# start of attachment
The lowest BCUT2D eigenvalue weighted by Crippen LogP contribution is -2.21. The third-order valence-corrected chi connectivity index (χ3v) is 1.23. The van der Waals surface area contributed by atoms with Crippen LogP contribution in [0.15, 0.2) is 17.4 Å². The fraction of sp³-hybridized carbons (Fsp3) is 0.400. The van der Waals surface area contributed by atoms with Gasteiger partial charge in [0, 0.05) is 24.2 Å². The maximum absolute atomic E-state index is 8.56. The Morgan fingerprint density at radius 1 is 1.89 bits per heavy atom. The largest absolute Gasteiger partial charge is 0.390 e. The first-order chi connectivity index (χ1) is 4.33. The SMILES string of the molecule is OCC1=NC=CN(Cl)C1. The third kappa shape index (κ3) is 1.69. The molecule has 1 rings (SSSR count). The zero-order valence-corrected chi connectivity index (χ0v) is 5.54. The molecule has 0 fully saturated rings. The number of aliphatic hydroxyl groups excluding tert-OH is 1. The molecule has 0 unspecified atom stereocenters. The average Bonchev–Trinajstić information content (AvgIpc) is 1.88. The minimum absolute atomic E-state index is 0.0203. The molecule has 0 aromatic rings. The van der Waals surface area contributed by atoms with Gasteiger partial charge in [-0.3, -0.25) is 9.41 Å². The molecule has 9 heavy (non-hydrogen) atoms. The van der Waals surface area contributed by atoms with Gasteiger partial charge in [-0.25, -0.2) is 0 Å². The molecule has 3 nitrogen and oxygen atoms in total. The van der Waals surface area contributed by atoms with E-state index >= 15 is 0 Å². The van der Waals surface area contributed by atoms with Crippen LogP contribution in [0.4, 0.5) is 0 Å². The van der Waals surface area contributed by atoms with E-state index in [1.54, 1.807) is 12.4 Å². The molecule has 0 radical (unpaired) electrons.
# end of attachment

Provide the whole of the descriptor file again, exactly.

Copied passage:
The lowest BCUT2D eigenvalue weighted by Crippen LogP contribution is -2.21. The third-order valence-corrected chi connectivity index (χ3v) is 1.23. The van der Waals surface area contributed by atoms with Crippen LogP contribution in [0.15, 0.2) is 17.4 Å². The fraction of sp³-hybridized carbons (Fsp3) is 0.400. The van der Waals surface area contributed by atoms with Gasteiger partial charge in [0, 0.05) is 24.2 Å². The maximum absolute atomic E-state index is 8.56. The Morgan fingerprint density at radius 1 is 1.89 bits per heavy atom. The largest absolute Gasteiger partial charge is 0.390 e. The first-order chi connectivity index (χ1) is 4.33. The SMILES string of the molecule is OCC1=NC=CN(Cl)C1. The third kappa shape index (κ3) is 1.69. The molecule has 1 rings (SSSR count). The zero-order valence-corrected chi connectivity index (χ0v) is 5.54. The molecule has 0 fully saturated rings. The number of aliphatic hydroxyl groups excluding tert-OH is 1. The molecule has 0 unspecified atom stereocenters. The average Bonchev–Trinajstić information content (AvgIpc) is 1.88. The minimum absolute atomic E-state index is 0.0203. The molecule has 0 aromatic rings. The van der Waals surface area contributed by atoms with Gasteiger partial charge in [-0.3, -0.25) is 9.41 Å². The molecule has 9 heavy (non-hydrogen) atoms. The van der Waals surface area contributed by atoms with Gasteiger partial charge in [-0.25, -0.2) is 0 Å². The molecule has 3 nitrogen and oxygen atoms in total. The van der Waals surface area contributed by atoms with E-state index >= 15 is 0 Å². The van der Waals surface area contributed by atoms with Crippen LogP contribution in [0.4, 0.5) is 0 Å². The van der Waals surface area contributed by atoms with E-state index in [1.54, 1.807) is 12.4 Å². The molecule has 0 radical (unpaired) electrons.